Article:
Who To Watch At The IAAF World Championships

This month, the London Stadium stages its biggest event since the 2012 London Olympic and Paralympic Games. And like that epic occasion, the world’s top athletes gather in the capital for the IAAF World Championships 2017 (4-13 Aug), competing in more than 20 track and field events. It brings together more than 3,300 sporting stars across 10 days of thrilling competition.

The magnificent stadium, built especially for the 2012 Games, has since hosted the annual Anniversary Games. Last month the prestigious IPC World Para Athletics Championships 2017 took place here, which drew capacity crowds. It’s the first time that both these tournaments have been held in the same city.

Now we are welcoming back leading athletes – including Usain Bolt, Mo Farah, David Rudisha and Caster Semenya – with events from the 100m sprint to the hammer throw and heptathlon. World medals and glory are at stake once again.

When tickets went on sale last August, more than a million were requested, which is a record for this event. But despite the relatively high prices, a series of schemes were launched to encourage local schoolchildren to attend – such as a ‘Bolt ticket’ costing £9.58, in recognition of the Jamaican sprinter’s record-breaking time of 9.58 seconds. 
A packed stadium for every session is good news for competitors and organisers – but challenging for visitors hoping to grab a ticket. The best bet, according to organisers, is to visit the official ticketing site, where fans can post unwanted tickets. Failing that, look out for live action on big screens dotted around the city. 

From Big Guns To Young Hotshots
Two global legends from the track hang up their spikes this month: the Jamaican sprinter Usain Bolt and British middle-distance king Mo Farah. They have amassed a total of 13 Olympic gold medals and countless world championships and world records between them, so their retirements are going to leave a gaping hole in the athletic world. As iconic superstars, they also have their own signature victory poses: Bolt’s lightning bolt, and Farah’s ‘mobot’. It is an honour that both these sporting superstars have chosen these London championships to end their spectacular careers. And although we say goodbye to these two megastars of the track, there are plenty of young athletes who are set to make an impact in the future. Here is our pick of some of the best young British stars.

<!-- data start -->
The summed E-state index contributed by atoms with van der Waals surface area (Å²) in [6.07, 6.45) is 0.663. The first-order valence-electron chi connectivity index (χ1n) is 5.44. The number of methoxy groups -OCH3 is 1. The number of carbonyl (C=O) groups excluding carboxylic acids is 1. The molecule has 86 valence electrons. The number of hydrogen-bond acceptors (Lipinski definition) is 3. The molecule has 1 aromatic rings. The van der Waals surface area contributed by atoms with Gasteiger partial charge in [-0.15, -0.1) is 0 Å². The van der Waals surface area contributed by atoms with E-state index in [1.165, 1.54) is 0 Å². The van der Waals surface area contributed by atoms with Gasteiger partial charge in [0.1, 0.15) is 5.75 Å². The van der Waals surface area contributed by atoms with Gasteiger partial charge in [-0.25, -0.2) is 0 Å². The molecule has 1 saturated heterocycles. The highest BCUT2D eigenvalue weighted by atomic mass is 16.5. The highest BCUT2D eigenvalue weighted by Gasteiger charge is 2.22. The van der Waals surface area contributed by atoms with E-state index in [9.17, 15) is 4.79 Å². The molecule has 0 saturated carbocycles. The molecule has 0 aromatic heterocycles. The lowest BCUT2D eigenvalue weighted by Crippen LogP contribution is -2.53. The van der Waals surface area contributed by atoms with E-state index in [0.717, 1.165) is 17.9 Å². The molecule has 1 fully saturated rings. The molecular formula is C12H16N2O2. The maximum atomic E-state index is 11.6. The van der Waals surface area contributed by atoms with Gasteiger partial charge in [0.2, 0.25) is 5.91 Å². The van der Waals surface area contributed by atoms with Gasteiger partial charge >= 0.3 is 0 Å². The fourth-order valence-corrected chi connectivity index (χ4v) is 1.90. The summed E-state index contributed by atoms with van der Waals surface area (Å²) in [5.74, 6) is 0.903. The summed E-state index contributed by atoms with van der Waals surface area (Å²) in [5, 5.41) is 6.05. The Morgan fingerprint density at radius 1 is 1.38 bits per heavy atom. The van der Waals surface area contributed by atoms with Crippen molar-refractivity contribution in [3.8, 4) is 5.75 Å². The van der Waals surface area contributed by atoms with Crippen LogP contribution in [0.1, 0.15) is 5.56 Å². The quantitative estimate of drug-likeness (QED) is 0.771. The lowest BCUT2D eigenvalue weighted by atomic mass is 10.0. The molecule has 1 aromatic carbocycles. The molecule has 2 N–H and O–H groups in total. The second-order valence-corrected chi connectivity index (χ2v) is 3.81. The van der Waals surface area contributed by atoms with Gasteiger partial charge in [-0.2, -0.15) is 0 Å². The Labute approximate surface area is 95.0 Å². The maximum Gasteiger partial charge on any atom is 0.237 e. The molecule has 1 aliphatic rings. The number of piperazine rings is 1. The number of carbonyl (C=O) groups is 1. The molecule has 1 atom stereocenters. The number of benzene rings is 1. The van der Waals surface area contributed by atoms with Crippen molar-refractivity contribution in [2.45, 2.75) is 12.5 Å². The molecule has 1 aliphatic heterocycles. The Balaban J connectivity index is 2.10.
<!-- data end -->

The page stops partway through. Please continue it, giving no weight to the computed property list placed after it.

Adam Gemili (age 23)
Sport: 100m, 200m, 4x100m relay
We watched in anguish when Gemili missed out on a 200m bronze medal in the Rio Olympics by an agonising three-thousandths of a second. But the Londoner is bouncing back and has been training hard at his new base in Holland. The British sprinting team is strong, so making the finals isn’t a foregone conclusion.
He says: ‘Mentally I always believe I’m going to win every race I go into. And he [Usain Bolt] is beatable. He’s been beaten before. He has to be having a bit of an off-day but it’s doable.’
They say: ‘He’s come a long way since he first burst on to the scene at the junior championships in Barcelona – as an 18-year-old fresh out of Chelsea Football Club’s Academy.’ (ITV Sport)

Dina Asher-Smith (age 21)
Sport: 100m, 200m, 4x100m relay
Although the London-born sprinter suffered a foot injury during training in February, and returning to fitness has been challenging, she is desperate to make an impact in front of her home crowd. The fastest female sprinter in British history, Asher-Smith holds records for the 100m and 200m, plus a 2016 Olympic bronze in the 4x100m relay.
She says: ‘I am biased but it [the London World Championships] is honestly the best Diamond League. It is like being at a major championships, with the way you are taken to the stadium and the call room – it is reminiscent of the Olympics.’
They say: ‘A clear run free of injuries should edge her closer to the podium in either the